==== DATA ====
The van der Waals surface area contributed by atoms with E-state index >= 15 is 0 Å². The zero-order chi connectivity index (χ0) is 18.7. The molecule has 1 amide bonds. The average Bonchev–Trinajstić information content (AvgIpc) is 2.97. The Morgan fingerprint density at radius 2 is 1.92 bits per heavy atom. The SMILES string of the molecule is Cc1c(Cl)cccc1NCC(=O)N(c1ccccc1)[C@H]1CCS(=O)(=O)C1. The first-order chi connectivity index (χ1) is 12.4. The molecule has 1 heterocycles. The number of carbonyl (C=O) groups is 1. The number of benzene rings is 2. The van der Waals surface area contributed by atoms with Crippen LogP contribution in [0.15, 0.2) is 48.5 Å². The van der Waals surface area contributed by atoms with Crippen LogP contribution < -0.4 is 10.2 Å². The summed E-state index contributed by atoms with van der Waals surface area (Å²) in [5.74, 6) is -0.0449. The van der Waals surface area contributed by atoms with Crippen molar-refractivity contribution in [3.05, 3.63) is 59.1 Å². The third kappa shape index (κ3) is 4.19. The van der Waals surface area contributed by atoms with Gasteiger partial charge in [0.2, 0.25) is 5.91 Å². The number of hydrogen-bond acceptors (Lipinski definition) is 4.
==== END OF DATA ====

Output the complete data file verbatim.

The van der Waals surface area contributed by atoms with E-state index >= 15 is 0 Å². The zero-order chi connectivity index (χ0) is 18.7. The molecule has 1 amide bonds. The average Bonchev–Trinajstić information content (AvgIpc) is 2.97. The Morgan fingerprint density at radius 2 is 1.92 bits per heavy atom. The SMILES string of the molecule is Cc1c(Cl)cccc1NCC(=O)N(c1ccccc1)[C@H]1CCS(=O)(=O)C1. The first-order chi connectivity index (χ1) is 12.4. The molecule has 1 heterocycles. The number of carbonyl (C=O) groups is 1. The number of benzene rings is 2. The van der Waals surface area contributed by atoms with Crippen LogP contribution in [0.15, 0.2) is 48.5 Å². The van der Waals surface area contributed by atoms with Crippen LogP contribution < -0.4 is 10.2 Å². The summed E-state index contributed by atoms with van der Waals surface area (Å²) in [5.74, 6) is -0.0449. The van der Waals surface area contributed by atoms with Crippen molar-refractivity contribution in [3.05, 3.63) is 59.1 Å². The third kappa shape index (κ3) is 4.19. The van der Waals surface area contributed by atoms with Gasteiger partial charge in [0.2, 0.25) is 5.91 Å². The number of hydrogen-bond acceptors (Lipinski definition) is 4.